MPRC Bio-Fuel Test
To cover our recent test and findings, we need to briefly identify what a Bio-Fuel is:
Bio-Fuels- unlike other renewable energy sources, come from biomass such as plant or animal waste. A Bio-Fuel comes from the conversion of this waste into a liquid fuel, used to meet transportation fuel needs. There are two common types of Bio-Fuels: Ethanol and Bio-Diesel.
Ethanol: A Bio-fuel as it is normally made from corn, although sugar cane is also used, mostly in South America. Blended with gasoline, it increases octane and cuts down carbon monoxide and other smog-causing emissions.
Bio-Diesel: Combined with alcohol, it is a liquid fuel produced from renewable sources such as new and used vegetable oils and animal fats or cooking grease, and is a cleaner-burning replacement for petroleum-based diesel fuel. It’s also non-toxic and biodegradable, and is a cleaner-burning fuel than diesel, eliminating much of the particulate matter that goes out of the exhaust including hydrocarbons, carbon monoxide, and others. Bio-fuels also give a cleaner burn over regular gas, although they do emit about the same amount of CO2 as gas.
Simply put- you can’t use just any O-ring or rubber material when it comes to Bio-Fuels. For example, the aggressive, contaminated Bio-fuel attacks hydrocarbon rubbers such as nitrile rubber, widely used in fuel handling hose, gaskets, and seals. MPRC recommends selecting a Viton Fluoro-Hydrocarbon Elastomer (FKM) for Bio-Fuel service. Of all the testing of various Viton compounds in Bio-Fuels, results have shown that Viton has excellent compatibility with Bio-Diesel (both fresh and contaminated), and has a high resistance to permeation and chemical attack by alcohol, pure ethanol, and blends of ethanol with hydrocarbon fuel.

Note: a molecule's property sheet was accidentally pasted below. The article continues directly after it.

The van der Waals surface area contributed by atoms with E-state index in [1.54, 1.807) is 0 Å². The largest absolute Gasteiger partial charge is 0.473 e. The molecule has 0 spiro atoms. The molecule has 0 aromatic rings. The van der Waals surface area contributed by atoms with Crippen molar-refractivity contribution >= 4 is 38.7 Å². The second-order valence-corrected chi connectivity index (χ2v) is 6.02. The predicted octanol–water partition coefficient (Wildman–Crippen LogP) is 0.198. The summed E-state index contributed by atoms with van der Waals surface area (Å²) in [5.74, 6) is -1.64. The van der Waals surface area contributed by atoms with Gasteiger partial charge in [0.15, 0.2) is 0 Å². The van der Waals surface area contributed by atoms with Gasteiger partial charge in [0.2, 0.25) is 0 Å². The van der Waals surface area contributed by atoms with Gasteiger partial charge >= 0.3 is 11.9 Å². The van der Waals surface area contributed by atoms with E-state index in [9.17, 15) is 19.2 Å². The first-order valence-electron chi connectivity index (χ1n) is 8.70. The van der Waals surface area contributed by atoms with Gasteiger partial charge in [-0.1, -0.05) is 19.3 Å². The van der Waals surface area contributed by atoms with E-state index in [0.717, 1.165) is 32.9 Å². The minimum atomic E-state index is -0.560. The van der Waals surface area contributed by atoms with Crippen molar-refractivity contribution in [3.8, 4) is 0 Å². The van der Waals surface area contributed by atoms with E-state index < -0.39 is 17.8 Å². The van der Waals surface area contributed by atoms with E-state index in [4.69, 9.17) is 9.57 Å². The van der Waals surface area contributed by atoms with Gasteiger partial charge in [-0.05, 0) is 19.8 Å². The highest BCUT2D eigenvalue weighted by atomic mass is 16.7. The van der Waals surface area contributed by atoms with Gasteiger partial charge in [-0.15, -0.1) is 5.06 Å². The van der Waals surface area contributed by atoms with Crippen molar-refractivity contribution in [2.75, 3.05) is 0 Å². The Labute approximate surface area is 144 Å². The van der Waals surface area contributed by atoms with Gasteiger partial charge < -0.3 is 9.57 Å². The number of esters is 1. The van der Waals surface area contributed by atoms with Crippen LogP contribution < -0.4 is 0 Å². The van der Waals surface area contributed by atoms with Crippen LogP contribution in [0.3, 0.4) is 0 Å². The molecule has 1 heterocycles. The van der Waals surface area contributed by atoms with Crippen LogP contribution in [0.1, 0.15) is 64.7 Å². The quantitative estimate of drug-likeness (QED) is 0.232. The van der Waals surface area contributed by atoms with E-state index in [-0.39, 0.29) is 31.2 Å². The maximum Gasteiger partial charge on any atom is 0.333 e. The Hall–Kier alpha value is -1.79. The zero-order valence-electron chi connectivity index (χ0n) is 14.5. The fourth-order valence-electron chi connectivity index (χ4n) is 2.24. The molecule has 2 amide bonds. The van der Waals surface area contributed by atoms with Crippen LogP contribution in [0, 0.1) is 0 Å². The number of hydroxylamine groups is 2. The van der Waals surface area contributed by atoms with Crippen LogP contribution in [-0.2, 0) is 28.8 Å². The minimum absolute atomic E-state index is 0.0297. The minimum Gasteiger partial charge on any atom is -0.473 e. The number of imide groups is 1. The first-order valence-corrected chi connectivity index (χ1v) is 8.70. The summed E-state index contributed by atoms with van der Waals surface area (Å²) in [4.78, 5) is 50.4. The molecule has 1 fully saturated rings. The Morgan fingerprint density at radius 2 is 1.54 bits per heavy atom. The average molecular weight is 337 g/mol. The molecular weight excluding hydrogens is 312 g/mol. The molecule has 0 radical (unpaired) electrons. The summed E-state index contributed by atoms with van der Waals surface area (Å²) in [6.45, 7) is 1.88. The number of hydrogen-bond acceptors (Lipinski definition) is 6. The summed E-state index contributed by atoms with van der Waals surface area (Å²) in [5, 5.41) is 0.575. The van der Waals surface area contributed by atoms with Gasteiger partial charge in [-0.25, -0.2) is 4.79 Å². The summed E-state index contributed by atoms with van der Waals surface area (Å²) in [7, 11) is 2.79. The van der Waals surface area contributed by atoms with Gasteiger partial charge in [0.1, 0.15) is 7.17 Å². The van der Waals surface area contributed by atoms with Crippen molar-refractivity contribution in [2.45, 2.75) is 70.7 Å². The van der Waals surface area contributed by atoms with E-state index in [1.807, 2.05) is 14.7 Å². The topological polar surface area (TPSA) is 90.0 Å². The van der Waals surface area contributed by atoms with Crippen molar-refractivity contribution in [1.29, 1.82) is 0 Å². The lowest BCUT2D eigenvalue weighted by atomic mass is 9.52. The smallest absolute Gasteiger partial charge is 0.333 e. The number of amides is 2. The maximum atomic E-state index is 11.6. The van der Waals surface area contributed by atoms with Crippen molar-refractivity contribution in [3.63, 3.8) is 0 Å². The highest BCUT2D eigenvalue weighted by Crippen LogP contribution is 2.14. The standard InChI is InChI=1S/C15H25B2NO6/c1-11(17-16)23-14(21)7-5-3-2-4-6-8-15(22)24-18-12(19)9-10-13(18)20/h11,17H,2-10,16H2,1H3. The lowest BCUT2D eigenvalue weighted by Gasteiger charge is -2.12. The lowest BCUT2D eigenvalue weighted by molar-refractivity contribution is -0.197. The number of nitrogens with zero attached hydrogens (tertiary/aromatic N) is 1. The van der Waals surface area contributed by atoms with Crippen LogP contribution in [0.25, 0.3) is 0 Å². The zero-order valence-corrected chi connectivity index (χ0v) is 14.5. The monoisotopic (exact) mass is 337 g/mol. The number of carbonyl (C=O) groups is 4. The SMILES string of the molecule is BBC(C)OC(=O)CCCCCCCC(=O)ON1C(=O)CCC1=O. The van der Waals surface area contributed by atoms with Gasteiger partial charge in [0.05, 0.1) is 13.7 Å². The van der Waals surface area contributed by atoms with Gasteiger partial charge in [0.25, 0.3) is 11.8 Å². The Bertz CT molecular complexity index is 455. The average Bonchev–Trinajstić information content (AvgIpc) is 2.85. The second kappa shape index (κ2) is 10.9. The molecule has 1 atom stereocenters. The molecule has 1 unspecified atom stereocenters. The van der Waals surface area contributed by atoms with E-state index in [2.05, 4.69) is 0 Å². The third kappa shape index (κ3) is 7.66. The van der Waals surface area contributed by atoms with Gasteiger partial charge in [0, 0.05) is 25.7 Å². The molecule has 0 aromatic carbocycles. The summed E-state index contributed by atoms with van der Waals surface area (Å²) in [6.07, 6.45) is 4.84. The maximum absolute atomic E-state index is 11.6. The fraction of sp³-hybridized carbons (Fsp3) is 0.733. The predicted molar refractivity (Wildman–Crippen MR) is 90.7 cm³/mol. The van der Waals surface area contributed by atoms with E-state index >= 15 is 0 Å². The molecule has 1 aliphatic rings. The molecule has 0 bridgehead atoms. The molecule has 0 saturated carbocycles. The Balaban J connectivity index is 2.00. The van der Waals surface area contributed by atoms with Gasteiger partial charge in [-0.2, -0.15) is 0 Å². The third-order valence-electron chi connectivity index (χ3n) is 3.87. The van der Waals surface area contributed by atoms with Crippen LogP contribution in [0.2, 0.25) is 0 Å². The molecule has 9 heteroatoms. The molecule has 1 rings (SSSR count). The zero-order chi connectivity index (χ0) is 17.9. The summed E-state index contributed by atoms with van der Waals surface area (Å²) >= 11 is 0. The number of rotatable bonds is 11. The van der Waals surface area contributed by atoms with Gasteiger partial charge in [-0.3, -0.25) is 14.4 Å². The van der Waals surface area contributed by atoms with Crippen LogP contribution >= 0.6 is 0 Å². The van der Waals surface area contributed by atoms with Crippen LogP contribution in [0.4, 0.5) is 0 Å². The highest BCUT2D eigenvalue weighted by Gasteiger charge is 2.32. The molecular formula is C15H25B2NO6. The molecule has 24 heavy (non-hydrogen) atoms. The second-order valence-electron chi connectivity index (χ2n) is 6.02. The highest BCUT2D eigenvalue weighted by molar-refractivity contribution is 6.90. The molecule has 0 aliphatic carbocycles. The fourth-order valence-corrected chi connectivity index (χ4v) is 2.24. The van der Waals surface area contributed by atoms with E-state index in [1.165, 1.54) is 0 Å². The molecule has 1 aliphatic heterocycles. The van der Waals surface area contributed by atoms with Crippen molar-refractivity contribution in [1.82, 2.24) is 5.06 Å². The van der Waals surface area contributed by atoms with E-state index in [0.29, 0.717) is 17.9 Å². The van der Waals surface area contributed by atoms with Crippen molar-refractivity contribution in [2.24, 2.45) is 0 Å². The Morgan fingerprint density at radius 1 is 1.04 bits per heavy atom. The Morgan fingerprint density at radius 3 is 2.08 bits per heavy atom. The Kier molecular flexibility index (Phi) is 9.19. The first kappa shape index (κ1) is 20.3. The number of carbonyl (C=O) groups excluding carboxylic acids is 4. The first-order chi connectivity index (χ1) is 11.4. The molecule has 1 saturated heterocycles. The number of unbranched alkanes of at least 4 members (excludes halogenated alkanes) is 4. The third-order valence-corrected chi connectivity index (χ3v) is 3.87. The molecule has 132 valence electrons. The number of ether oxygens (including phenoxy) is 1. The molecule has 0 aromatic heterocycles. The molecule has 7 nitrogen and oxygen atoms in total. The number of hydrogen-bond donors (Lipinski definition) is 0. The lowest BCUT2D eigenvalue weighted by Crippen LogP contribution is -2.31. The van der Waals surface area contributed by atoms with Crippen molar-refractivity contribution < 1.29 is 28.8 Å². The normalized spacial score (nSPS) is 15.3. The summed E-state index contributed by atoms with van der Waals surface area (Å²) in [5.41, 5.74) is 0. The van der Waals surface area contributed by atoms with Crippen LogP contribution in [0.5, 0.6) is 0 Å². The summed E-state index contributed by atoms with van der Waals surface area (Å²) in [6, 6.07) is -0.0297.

Just the other day, the team at MPRC was discussing Bio-Fuels and the effect that Bio-Fuels have on Elastomers. Then I remembered something really neat that we did years ago, that I hoped was still around- somewhere. Much to my surprise, it was!
In 2008, we started a test on some O-rings and grommets designed and formulated in our yellow Viton “B” compound. We had acquired some Bio-Diesel from a local company that is unfortunately no longer in business, but they used to offer classes on how to produce Bio-Diesel and even sold equipment to do so.
We decided to place two of our head gasket grommets and a few O-rings into the Bio-Diesel and let it sit- and that we did. I had for the most part forgotten about this, but our discussion earlier this week made me remember. Finally, after sitting in a jar for that long, it was time to remove the items and see how they measured up against the Bio-Diesel.
I don’t know a whole lot of products these days that can say they’ve held up to something like a Bio-Diesel for 14 years- but ours did!
Here are our specific findings:
After removing each item from the Bio-Diesel jar, we carefully inspected and checked the dimensional tolerances. MPRC carefully checked the inner and outer diameter of each item in addition to the overall hardness of each material. To our surprise, ALL of the items remained well within the proper dimensional tolerance/spec. Not only that, but on a few of the items, you can still see the “MPRC” that is raised and embossed into the molded ring very clearly and without any distortion. NOTE: There is a small chunk taken out of the more faded yellow grommet. This is not due to anything relating to Bio-Diesel. MPRC removed a small piece of the grommet to send for testing and lab analysis on the original compound.
Call us hoarders of our precious little Bio-Diesel container, but we like to think of ourselves as brilliant scientists who have made an incredible breakthrough. We’re kidding, of course. We think we do a pretty good job of being fluid sealing specialists, however, and doing fun little science experiments like this to see how our products hold up is a lot of fun. Call us today and see how we can assist you with your fluid sealing needs!
**References: “Biofuel Basics”– Office of Energy Efficiency & Renewable Energy, Bioenergy Technologies Office**